My fifth Toastmasters speech: Getting physical

The assignment for this, my fifth Toastmasters speech and with the project name “Your Body Speaks” was to express myself physically as I gave the speech, so I walked when I described walking, bowed when I described myself bowing, etc.


My uniform is a simple pair of trousers, the legs of which reach barely below my knees; a heavy cotton jacket; and a simple white belt.

As I change into my uniform, I can start feeling the cares of my day — even the stress of the drive to the dojo — fade away. Like traffic sounds fading as I go deeper into a forest, I may not notice it right away, but the hurry and bustle is less, then less again. I’m often the first person to arrive and I have the changing room to myself.

Once I’m dressed, I gather the bag of wooden weapons and leave the changing room, then walk down the flagstone path to the dojo itself. This is a simple wooden building on the edge of the woods, with a high roof, windows all the way around, and a porch across the front. The flagstones of the path are irregularly spaced, requiring me to slow down even more as I approach the porch.

I step onto the porch and leave my sandals by the bench. I slide the door open and bow. I enter the dojo and place the weapons in their proper corner, then get the broom and clean the dojo. As I do each task carefully and in its proper order, the external stillness starts settling deeper and deeper into my mind, and my body further slows. I’ve gradually learned that taking time to do something carefully and well holds value in and of itself.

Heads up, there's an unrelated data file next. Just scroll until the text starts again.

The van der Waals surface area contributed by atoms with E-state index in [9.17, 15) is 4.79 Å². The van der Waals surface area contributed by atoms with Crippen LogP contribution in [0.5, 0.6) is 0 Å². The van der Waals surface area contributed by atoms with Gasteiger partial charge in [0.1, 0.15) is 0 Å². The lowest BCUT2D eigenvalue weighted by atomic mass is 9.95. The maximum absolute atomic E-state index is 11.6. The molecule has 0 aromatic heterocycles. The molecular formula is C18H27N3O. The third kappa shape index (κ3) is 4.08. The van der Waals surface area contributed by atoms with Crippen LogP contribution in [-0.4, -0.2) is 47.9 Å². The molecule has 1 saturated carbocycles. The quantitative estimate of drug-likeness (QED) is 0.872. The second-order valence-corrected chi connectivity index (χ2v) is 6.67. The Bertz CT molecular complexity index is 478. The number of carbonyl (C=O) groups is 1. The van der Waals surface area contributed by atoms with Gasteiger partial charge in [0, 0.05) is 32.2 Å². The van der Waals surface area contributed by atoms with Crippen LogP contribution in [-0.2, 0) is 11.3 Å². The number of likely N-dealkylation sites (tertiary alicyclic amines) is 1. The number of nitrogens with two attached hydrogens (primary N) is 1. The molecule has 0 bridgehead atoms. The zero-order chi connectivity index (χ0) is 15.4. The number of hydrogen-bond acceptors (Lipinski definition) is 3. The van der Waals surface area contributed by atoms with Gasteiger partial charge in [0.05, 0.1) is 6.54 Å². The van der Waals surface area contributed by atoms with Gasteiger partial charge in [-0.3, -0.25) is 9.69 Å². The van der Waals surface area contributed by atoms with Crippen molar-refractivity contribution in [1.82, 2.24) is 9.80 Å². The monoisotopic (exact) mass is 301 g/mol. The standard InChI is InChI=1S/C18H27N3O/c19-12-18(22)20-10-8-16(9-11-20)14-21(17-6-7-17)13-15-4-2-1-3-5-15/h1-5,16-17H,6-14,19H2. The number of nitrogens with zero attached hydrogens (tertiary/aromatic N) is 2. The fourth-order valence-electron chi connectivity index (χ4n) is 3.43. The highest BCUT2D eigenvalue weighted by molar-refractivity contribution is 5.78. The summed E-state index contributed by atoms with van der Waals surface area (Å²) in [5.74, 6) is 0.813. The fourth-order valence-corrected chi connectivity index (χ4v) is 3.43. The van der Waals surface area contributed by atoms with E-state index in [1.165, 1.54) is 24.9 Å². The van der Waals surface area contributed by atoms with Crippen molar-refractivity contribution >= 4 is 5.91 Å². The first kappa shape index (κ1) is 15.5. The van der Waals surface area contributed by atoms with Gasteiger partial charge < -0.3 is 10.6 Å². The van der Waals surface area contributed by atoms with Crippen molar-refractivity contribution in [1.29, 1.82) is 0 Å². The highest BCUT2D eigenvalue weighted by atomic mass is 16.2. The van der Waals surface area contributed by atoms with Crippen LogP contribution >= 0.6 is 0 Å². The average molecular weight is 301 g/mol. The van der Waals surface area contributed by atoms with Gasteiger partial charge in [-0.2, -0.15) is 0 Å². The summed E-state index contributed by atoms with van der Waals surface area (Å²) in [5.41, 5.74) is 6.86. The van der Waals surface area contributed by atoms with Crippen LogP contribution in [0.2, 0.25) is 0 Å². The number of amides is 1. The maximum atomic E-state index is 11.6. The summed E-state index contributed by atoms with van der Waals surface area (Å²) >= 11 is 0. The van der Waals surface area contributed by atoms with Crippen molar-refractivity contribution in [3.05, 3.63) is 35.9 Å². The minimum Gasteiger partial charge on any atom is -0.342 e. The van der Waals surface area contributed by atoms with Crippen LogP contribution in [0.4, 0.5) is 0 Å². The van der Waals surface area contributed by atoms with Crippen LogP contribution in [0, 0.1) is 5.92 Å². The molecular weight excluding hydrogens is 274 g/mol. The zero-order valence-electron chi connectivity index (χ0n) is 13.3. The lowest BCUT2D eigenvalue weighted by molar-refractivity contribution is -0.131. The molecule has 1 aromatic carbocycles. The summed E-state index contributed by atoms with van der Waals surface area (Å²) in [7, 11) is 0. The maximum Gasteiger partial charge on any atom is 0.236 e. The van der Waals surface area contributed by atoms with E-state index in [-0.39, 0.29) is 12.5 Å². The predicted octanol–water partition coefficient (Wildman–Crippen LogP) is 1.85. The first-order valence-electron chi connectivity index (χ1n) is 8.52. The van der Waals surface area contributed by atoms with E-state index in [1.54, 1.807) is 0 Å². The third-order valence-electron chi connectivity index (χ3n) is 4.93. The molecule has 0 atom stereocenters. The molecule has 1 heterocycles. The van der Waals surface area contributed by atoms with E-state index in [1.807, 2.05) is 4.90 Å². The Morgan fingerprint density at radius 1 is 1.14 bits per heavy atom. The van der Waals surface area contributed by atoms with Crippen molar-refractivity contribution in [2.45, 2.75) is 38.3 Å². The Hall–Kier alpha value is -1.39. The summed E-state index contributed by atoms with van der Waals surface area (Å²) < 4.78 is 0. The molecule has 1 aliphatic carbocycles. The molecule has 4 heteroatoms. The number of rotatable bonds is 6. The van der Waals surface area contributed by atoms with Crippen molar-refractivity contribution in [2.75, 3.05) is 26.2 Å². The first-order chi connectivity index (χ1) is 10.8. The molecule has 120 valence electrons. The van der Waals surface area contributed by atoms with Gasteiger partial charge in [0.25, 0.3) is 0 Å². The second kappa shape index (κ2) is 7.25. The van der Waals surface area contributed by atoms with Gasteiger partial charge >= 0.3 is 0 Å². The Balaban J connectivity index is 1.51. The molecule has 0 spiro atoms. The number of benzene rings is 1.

Sweeping done, I enter the dojo again, bowing more deeply as I do so. Bowing slows me down, makes me pay attention. Bowing breaks the rush that I go through most of my life in. Bowing reminds me of why I’m here. It shows my respect for my teacher, and the teachers who went before him, and shows my respect for this space, for my fellow students, and even for myself.

I begin my warm-up, and while I’m stretching and rolling and swinging my arms, other students begin to arrive, each quietly bowing in and greeting me. Finally, our teacher shows up and we pause in our warm-ups to welcome him.

Soon the class begins, and we always start by bowing again, very formally this time, once to the front of the dojo as a symbol of respect to the teachers who have created, preserved, and strengthened this art, and once to our teacher; he bows to us as well; the respect goes both ways.